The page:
Filed under: Customer Service
Are call centers white collar sweat shops? (continued)
written by Dave Murray
Senior Customer Service Consultant for The DiJulius Group
So how do we split the difference? What is the right level of management? How do we hold people accountable for maximizing their time with Customers, but still let them move at a pace comfortable to them? How do we give our employees the autonomy to solve problems, but not give away the store?
The answer is simple, but not easy, because it requires some work. We need to take the time to help our employees be prepared. Prepared to fix what can go wrong, prepared to perform their job at the optimal level, and prepared to go above and beyond to WOW a Customer when the opportunity arises. The key word here is prepared. We cannot simply expect our employees to recognize these things, nor can we expect to tell them once during an orientation and expect it to stick. It also does not mean we can train employees once and expect them to maintain proper habits.
What we need to do, rather, is to create a system that all employees can use to consistently recognize and address defects, our standards, and above & beyond opportunities. The better prepared our employees are to handle situations that arise everyday, the more time we have to manage behind the scenes. This allows us more opportunity to monitor agent activity to ensure all team members are pulling their weight – without micro managing. It allows us to ensure that our staffing levels are correct – ensuring that our best ambassadors are not over stressed and over burdened because we do not have enough people hired and trained (A HUGE problem in the call center world). This all sounds great, but how do we deliver these tools?
I recommend two methods to begin the process, but be warned, both will take an investment of time and human resources. The first step in the process is getting your team together to create your Customer Experience Cycle, or CEC. Creating your CEC is basically mapping your Customer’s touch points with your team. Once you have identified what these touch points are, you then dissect each one, looking for what can and does go wrong (Service Defects), what we need to do on each and every call (our operational and service standards), and ways we can surprise and delight our Customers (Above & Beyond opportunities). Going through this workshop with your front-line team is truly an eye-opening experience, for both you and your team. A renewed sense of purpose begins to grow as excitement builds. Your team becomes re-energized to do their job – and to do it well.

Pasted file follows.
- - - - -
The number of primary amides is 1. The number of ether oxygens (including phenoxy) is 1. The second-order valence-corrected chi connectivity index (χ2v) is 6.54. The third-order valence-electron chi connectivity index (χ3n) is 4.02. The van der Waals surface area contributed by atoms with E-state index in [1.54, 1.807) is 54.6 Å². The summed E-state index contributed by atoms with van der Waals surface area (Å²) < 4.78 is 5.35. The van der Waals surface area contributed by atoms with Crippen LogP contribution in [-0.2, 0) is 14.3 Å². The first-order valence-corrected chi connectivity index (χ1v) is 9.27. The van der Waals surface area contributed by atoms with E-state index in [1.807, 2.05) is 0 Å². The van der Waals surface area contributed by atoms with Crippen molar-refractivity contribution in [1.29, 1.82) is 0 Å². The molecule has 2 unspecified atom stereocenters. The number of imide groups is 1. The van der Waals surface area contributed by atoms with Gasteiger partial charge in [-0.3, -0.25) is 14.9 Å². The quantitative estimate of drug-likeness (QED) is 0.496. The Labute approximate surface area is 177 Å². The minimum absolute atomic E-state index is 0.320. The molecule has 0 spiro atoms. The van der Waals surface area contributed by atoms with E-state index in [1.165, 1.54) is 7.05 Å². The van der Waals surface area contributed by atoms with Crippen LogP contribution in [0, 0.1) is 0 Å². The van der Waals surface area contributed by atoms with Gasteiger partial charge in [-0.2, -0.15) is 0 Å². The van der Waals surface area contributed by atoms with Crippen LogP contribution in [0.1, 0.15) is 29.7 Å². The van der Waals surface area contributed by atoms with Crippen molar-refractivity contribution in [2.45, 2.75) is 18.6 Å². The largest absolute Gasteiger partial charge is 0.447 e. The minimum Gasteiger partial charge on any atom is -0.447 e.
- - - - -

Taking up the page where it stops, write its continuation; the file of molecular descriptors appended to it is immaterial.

While this is a great start to the process, it is just that – the start. You cannot expect the momentum you have just created to be maintained without consistent re-enforcement. This is where the second piece comes in: daily huddles. Now before you start saying “that will never work here because…” (and I know you will, because I have heard all of the excuses, and made some of them myself,) think about the gold standard of service, The Ritz Carlton. They hold a huddle, or in their world, a Stand-up, each and every day. So does Chick-fil-A. Each company has gotten past the fact that not everyone will be present each and every day. They have gotten past the fact that they have multiple shift starting times throughout the day. What they have done is used this platform to consistently focus on their service values, discuss things that went wrong (and how they were fixed), and celebrate success stories – every day.
The process that I just outlined promotes autonomy and a strong sense of ownership within your team, while being a great team-building exercise to boot. Creating your CEC, and then re-enforcing it on a daily basis will give your team a renewed sense of purpose. Thanks to the huddles, this will not wear-off over time, but rather transform your culture into one where Above & Beyond is the norm.
I look forward to hearing from you with results, and I am happy to help you in your journey by answering any questions that you may have.